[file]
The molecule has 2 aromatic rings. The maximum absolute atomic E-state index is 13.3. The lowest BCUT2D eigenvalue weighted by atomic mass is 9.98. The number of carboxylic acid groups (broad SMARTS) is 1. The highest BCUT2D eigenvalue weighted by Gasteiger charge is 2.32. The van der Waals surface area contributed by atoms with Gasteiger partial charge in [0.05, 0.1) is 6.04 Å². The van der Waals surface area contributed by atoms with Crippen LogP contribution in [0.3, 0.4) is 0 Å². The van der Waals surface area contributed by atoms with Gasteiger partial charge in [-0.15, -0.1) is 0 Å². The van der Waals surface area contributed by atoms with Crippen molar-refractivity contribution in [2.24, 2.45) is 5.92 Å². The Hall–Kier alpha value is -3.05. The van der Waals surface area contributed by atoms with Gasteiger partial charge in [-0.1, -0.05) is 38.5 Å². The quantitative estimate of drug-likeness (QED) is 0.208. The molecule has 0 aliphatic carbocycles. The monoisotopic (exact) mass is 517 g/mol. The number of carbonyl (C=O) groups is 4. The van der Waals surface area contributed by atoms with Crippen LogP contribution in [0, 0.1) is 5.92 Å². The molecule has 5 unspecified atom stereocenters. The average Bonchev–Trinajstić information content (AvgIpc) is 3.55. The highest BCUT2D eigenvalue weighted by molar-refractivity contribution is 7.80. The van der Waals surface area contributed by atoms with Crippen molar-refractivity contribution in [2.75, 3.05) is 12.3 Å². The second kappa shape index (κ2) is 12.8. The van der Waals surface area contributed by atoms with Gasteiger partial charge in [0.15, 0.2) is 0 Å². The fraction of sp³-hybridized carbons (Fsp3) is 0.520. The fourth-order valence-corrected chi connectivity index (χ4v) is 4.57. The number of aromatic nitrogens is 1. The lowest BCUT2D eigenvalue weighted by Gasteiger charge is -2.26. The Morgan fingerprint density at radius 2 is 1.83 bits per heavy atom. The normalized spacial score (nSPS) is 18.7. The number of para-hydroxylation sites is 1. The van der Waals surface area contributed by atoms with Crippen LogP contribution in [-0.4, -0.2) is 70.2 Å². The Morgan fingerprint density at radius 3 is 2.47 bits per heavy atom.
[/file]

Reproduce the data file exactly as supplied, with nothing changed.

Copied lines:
The molecule has 2 aromatic rings. The maximum absolute atomic E-state index is 13.3. The lowest BCUT2D eigenvalue weighted by atomic mass is 9.98. The number of carboxylic acid groups (broad SMARTS) is 1. The highest BCUT2D eigenvalue weighted by Gasteiger charge is 2.32. The van der Waals surface area contributed by atoms with Gasteiger partial charge in [0.05, 0.1) is 6.04 Å². The van der Waals surface area contributed by atoms with Crippen LogP contribution in [0.3, 0.4) is 0 Å². The van der Waals surface area contributed by atoms with Gasteiger partial charge in [-0.15, -0.1) is 0 Å². The van der Waals surface area contributed by atoms with Crippen molar-refractivity contribution in [2.24, 2.45) is 5.92 Å². The Hall–Kier alpha value is -3.05. The van der Waals surface area contributed by atoms with Gasteiger partial charge in [-0.1, -0.05) is 38.5 Å². The quantitative estimate of drug-likeness (QED) is 0.208. The molecule has 0 aliphatic carbocycles. The monoisotopic (exact) mass is 517 g/mol. The number of carbonyl (C=O) groups is 4. The van der Waals surface area contributed by atoms with Crippen LogP contribution in [0, 0.1) is 5.92 Å². The molecule has 5 unspecified atom stereocenters. The average Bonchev–Trinajstić information content (AvgIpc) is 3.55. The highest BCUT2D eigenvalue weighted by molar-refractivity contribution is 7.80. The van der Waals surface area contributed by atoms with Crippen molar-refractivity contribution in [2.75, 3.05) is 12.3 Å². The second kappa shape index (κ2) is 12.8. The van der Waals surface area contributed by atoms with Gasteiger partial charge in [0.15, 0.2) is 0 Å². The fraction of sp³-hybridized carbons (Fsp3) is 0.520. The fourth-order valence-corrected chi connectivity index (χ4v) is 4.57. The number of aromatic nitrogens is 1. The lowest BCUT2D eigenvalue weighted by Gasteiger charge is -2.26. The Morgan fingerprint density at radius 2 is 1.83 bits per heavy atom. The normalized spacial score (nSPS) is 18.7. The number of para-hydroxylation sites is 1. The van der Waals surface area contributed by atoms with Crippen LogP contribution in [-0.4, -0.2) is 70.2 Å². The Morgan fingerprint density at radius 3 is 2.47 bits per heavy atom.